It is in this company that he introduced piecework in the factory. He aimed to find the most efficient way of doing a specific job. He closely studied how work was done and would measure the quality produced (Kanigel44). Taylor’s studies took place at a time of great industrial development after the American Civil War. Capitalists were becoming wealthier with the introduction of mass production systems but laborers received little for their hard works. There were frustrations among the workers & the poor. Production was riddled with a lot of problems such as carelessness, unsafe conditions, inefficiencies and soldiering (worker foot-dragging) on the job. Management thought to tackle the problems by incentive bonuses.
At the age of 37, Taylor became a consulting engineer. He focused on cost-cutting methods when a problem called for new customers & products. At the Simonds Roller Bearing Company, he increased productivity while improving efficiency & quality. At Simonds, he was able to replace 120 workers with only 35. At the time he was sharply criticized because his innovation methods cause people to lose jobs. This earned him a lot of enemies & critics who tried to rumor that Taylor “took a harsh & ruthless approach” to chopping heads rather than saving jobs.
Fredrick Winslow Taylor believed that unions would not be necessary if workers were paid their individual worth. Ironically, that is exactly what they had hired Taylor to do, but they never expected that he would actually do it. In fact, displaced workers were moved to other jobs and didn’t lose employment. After disputes with new management at Bethlehem, Taylor was eventually fired in May of 1901. Though he didn’t suffer financially due to losing a job the event severely hurt him in the soul. He started focusing on his home, hobbies and his ailing wife Louise Spooner, who adopted 3 orphaned children. After Bethlehem, Taylor never joined in any factory as an employee.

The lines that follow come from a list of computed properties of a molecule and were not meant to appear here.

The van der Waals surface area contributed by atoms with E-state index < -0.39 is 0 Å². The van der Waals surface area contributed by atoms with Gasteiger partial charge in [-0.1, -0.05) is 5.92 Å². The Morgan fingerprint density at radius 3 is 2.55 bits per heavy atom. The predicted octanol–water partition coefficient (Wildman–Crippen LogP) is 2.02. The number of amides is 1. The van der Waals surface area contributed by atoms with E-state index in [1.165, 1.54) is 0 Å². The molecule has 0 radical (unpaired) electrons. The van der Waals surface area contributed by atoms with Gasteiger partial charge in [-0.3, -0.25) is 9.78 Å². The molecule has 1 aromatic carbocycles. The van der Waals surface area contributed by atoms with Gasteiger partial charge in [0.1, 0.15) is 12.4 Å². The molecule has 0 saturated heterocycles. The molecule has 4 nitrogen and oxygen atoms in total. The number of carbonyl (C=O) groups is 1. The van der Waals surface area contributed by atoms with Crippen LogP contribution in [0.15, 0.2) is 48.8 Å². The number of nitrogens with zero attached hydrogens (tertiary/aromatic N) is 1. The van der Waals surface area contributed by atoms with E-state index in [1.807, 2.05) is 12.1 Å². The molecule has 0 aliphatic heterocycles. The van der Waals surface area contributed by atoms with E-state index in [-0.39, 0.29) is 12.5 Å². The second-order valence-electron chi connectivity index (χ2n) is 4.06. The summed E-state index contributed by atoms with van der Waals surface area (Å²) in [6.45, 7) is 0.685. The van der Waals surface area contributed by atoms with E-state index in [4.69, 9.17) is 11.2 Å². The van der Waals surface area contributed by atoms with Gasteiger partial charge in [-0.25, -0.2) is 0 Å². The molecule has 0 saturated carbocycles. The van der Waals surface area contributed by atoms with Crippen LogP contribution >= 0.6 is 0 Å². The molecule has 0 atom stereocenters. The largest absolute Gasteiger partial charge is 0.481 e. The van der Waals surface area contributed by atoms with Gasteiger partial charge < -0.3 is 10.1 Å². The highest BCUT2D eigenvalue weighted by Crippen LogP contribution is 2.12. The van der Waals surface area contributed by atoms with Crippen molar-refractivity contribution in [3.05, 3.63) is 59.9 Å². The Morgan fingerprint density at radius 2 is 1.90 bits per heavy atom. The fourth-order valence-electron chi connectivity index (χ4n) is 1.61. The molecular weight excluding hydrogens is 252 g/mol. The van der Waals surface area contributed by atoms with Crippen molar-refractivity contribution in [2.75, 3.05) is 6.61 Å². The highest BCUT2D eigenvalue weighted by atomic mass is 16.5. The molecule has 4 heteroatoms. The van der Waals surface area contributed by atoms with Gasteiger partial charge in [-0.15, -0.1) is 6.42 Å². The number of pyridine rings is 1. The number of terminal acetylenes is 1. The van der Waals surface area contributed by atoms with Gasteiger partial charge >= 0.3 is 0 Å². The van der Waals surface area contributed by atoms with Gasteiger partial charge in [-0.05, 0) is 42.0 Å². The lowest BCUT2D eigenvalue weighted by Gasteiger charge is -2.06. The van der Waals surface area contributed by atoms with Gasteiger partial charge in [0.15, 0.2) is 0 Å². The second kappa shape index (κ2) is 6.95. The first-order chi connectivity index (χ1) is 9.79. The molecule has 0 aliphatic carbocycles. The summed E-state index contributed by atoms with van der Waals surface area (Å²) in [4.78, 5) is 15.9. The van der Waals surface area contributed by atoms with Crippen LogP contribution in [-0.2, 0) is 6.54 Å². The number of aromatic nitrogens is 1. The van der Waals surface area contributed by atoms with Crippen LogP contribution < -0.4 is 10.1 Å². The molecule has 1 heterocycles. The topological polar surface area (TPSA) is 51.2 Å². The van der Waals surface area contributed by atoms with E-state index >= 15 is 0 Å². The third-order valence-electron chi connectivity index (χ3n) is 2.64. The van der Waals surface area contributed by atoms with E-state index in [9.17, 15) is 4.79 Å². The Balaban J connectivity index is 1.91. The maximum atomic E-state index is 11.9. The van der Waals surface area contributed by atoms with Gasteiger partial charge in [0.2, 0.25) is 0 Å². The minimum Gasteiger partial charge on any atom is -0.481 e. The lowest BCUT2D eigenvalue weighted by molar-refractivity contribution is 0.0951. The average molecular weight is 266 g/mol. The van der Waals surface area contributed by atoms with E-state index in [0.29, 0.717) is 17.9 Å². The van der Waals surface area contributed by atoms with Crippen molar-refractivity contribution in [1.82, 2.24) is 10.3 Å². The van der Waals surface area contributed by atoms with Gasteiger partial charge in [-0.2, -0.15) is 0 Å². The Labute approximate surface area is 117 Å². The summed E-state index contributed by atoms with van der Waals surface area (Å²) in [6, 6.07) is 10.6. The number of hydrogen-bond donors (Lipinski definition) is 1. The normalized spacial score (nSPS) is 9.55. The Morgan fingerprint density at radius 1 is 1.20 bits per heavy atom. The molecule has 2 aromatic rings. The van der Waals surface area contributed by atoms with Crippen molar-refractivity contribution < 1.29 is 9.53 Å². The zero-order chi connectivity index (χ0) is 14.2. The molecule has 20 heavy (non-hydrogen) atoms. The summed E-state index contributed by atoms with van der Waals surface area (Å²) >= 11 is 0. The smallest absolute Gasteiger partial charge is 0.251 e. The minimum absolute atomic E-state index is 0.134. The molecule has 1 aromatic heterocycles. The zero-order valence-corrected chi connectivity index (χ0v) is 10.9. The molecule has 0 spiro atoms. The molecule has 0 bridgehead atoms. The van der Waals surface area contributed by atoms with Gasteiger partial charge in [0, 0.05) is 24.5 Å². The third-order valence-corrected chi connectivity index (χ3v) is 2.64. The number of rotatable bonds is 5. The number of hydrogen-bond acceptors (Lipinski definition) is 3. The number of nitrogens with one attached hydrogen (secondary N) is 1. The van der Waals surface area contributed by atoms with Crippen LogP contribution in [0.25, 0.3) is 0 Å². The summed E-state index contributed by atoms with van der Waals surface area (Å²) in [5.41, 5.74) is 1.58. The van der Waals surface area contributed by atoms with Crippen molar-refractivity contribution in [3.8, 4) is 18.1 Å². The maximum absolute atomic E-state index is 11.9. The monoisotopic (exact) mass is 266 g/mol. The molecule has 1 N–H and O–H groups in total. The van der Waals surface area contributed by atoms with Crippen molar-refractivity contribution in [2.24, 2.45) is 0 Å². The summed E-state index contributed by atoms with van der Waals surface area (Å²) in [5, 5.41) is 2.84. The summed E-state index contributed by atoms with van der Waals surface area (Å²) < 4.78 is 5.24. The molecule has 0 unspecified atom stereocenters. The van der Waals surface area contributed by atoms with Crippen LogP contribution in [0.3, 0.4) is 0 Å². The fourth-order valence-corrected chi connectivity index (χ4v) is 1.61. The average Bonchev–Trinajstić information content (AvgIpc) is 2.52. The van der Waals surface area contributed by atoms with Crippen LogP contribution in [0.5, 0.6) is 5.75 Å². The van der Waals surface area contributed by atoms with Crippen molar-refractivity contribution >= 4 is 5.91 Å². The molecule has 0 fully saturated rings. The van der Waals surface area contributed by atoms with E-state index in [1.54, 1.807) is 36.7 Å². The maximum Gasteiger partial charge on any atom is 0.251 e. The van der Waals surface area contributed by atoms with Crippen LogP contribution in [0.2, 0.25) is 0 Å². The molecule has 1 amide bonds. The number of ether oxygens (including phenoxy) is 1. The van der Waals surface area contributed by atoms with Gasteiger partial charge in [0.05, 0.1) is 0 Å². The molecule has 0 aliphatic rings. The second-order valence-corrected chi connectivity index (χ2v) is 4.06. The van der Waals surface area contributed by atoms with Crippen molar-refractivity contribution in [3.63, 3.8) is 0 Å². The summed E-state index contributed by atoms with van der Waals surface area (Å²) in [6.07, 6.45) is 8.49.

The system he described in his book “The Principles of Scientific Management” emanates from his experience & studies at many companies he worked. In solving problems of his clients Taylor concentrated much of his thinking on his client’s problems and motives for each particular situation. Consultants use this type of process today. He was the first person in history to make a systematic attempt to improve both output and work-life in factories.
While on a lecturing tour in the Midwest in 1915 he contracted influenza. Fredrick Winslow Taylor was admitted to a hospital in Philadelphia and celebrated his 59th birthday there. He died the next day.
Taylor’s core values and teachings comprise the following:
- The rule of reason
- Improved quality
- Lower costs
- Higher wages
- Higher output
- Labor-management cooperation
- Clear tasks and goals
- Mutual help and support
- Stress reduction
- The careful selection and development of people
He was the 1st person a systematic study of interactions among job requirements, tools, methods, and human skills to fit people to jobs both psychologically and physically and to let data and facts do the talking rather than prejudice, options or egomania.
Fredrick Winslow Taylor